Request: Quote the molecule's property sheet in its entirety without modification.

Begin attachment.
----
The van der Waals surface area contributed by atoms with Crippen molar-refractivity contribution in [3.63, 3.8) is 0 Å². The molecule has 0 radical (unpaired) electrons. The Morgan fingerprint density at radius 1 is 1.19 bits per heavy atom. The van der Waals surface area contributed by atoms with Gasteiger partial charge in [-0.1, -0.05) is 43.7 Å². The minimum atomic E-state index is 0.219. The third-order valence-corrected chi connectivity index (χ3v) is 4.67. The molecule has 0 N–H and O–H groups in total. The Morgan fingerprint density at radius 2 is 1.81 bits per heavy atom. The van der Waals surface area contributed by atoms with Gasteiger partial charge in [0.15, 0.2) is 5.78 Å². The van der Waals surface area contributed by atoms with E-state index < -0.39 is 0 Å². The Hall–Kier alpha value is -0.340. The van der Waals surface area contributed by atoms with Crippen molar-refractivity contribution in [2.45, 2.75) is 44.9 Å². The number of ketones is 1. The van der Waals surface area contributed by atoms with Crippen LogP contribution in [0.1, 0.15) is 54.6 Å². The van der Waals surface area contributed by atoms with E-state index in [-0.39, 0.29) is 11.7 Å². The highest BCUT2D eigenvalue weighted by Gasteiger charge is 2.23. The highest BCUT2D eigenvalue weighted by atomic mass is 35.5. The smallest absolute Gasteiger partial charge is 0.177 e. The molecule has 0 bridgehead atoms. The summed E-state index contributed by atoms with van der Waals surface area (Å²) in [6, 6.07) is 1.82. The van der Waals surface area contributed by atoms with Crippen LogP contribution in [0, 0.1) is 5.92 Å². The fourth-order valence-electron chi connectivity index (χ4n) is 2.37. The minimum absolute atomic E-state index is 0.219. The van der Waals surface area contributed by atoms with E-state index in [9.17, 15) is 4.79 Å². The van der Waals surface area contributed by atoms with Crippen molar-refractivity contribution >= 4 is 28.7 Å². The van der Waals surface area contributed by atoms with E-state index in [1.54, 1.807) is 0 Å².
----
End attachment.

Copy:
The van der Waals surface area contributed by atoms with Crippen molar-refractivity contribution in [3.63, 3.8) is 0 Å². The molecule has 0 radical (unpaired) electrons. The Morgan fingerprint density at radius 1 is 1.19 bits per heavy atom. The van der Waals surface area contributed by atoms with Gasteiger partial charge in [-0.1, -0.05) is 43.7 Å². The minimum atomic E-state index is 0.219. The third-order valence-corrected chi connectivity index (χ3v) is 4.67. The molecule has 0 N–H and O–H groups in total. The Morgan fingerprint density at radius 2 is 1.81 bits per heavy atom. The van der Waals surface area contributed by atoms with Gasteiger partial charge in [0.15, 0.2) is 5.78 Å². The van der Waals surface area contributed by atoms with E-state index < -0.39 is 0 Å². The Hall–Kier alpha value is -0.340. The van der Waals surface area contributed by atoms with Crippen molar-refractivity contribution in [2.45, 2.75) is 44.9 Å². The number of ketones is 1. The van der Waals surface area contributed by atoms with Crippen LogP contribution in [0.1, 0.15) is 54.6 Å². The van der Waals surface area contributed by atoms with E-state index in [-0.39, 0.29) is 11.7 Å². The highest BCUT2D eigenvalue weighted by Gasteiger charge is 2.23. The highest BCUT2D eigenvalue weighted by atomic mass is 35.5. The smallest absolute Gasteiger partial charge is 0.177 e. The molecule has 0 bridgehead atoms. The summed E-state index contributed by atoms with van der Waals surface area (Å²) in [6, 6.07) is 1.82. The van der Waals surface area contributed by atoms with Crippen LogP contribution in [0, 0.1) is 5.92 Å². The fourth-order valence-electron chi connectivity index (χ4n) is 2.37. The minimum absolute atomic E-state index is 0.219. The van der Waals surface area contributed by atoms with E-state index in [9.17, 15) is 4.79 Å². The van der Waals surface area contributed by atoms with Crippen molar-refractivity contribution >= 4 is 28.7 Å². The van der Waals surface area contributed by atoms with E-state index in [1.54, 1.807) is 0 Å².